Reward programs encourage attendance
Published 1:30 am Thursday, February 8, 2018
Like students, schools get attendance marks on report cards
By CHRISTOPHER SMITH
School attendance matters.
Not just because students must be present to learn, but also because it’s a factor in how schools and school systems are graded on their own report cards.
As a matter of fact, in the first grade-letter report cards released by the state Department of Education last week, 10 percent of a school’s overall score was based on attendance. Academic achievement counted 40 percent, and academic growth (individual improvement in math and reading from one year to the next) counted 50 percent.
The local schools that had the best attendance record said they have programs in place to encourage to keep kids in school.
Opp Elementary School implemented the Bobcat Paw Strong Initiative this past year, principal Shawn Short said. The program helped OES record the lowest percentage of chronic absenteeism in the county. The state defines anyone with 15 or more absences in a given school year as “chronically absent.” At OES, only 9.6 percent of the students were absent that often.
“We reward the classes with a Bobcat paw when they get perfect attendance,” Short explained. “It gives the kid a little motivation to come to school so they can get that paw.”
OES also had the highest overall score of all local schools on the State Report Card. The school scored 87, almost 10 points higher than the state average of 79.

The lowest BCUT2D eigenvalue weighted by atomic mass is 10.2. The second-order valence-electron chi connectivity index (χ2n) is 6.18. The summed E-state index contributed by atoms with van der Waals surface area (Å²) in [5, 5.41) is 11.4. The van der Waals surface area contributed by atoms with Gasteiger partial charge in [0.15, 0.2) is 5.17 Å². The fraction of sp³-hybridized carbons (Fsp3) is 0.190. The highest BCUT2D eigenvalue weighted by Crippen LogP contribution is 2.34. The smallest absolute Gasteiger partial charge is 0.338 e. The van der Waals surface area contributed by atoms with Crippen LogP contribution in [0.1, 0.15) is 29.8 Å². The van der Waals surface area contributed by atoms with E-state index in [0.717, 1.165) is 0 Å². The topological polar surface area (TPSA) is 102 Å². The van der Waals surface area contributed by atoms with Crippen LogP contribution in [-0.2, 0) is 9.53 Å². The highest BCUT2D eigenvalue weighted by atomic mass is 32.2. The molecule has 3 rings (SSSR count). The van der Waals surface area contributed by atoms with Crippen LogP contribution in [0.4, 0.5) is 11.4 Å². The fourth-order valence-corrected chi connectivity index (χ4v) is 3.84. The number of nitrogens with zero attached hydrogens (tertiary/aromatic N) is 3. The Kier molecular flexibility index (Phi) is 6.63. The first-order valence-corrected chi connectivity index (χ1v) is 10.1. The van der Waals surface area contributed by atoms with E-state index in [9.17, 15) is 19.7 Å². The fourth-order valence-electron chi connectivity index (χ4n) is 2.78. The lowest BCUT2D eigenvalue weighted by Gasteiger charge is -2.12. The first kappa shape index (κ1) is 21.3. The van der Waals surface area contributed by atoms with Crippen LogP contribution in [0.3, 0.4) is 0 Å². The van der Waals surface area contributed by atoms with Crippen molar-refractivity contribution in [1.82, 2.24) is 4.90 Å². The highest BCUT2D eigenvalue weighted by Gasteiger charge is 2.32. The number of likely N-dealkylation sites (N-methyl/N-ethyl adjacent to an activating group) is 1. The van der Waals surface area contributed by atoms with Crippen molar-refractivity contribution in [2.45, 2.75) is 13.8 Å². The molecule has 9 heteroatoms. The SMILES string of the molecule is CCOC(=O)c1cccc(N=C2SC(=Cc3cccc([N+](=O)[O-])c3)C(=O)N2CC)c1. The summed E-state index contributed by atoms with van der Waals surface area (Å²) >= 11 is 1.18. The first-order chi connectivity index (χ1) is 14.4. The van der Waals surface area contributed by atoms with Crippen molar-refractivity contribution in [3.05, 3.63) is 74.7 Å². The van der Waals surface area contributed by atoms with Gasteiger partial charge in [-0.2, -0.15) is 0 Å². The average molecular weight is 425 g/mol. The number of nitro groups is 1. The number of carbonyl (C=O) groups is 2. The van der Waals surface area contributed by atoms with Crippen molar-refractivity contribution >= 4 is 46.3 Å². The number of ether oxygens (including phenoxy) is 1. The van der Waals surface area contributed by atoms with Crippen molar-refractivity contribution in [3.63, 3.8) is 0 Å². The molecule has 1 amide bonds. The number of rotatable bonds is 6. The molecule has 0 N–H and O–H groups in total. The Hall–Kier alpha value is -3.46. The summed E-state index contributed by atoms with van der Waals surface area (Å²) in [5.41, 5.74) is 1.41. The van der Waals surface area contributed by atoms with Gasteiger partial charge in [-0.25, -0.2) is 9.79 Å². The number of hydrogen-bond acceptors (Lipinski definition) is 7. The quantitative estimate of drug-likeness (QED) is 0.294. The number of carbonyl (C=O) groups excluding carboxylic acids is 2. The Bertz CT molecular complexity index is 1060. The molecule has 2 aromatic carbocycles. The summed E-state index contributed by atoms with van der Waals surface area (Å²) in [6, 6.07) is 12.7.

“We are just so proud of the hard work our teachers and students have been putting in,” Short said. “It is just one test though, so we still have our kinks that we have to work out.
“I believe it is important for the kids to actually show up to school so they can be educated,” Short said. “That is why I drill attendance so much.”
Short said that he meets with parents, calls them if the student is absent and will even offer to pick students up if a parent is unable to get a student to school.
“One of the main things that we do is make sure the parents are educated,” Short said. “If they know how important it is for these kids to show up to school then it makes it easier on us.”
At 9.69 percent, Andalusia Junior High School’s absenteeism rate was only slightly higher than OES’s.
Strict attendance and the Bulldog Bucks reward program helped, assistant principal Victoria Anderson said.
“We reward students every nine weeks with perfect attendance and no tardiness with what we call ‘Bulldog Bucks’,” Anderson said. “With these bucks, students can use it for longer break periods, sitting with a friend at lunch and having free break snacks.”
Anderson said that attendance is definitely a big part of success in school.
“Of course we wished we did better on the State Report Card, but we are very proud of our teachers and our students,” Anderson said.
Local educators said that originally, state officials said they planned to factor attendance based on pure percentage of attendance numbers, but later changed the measure.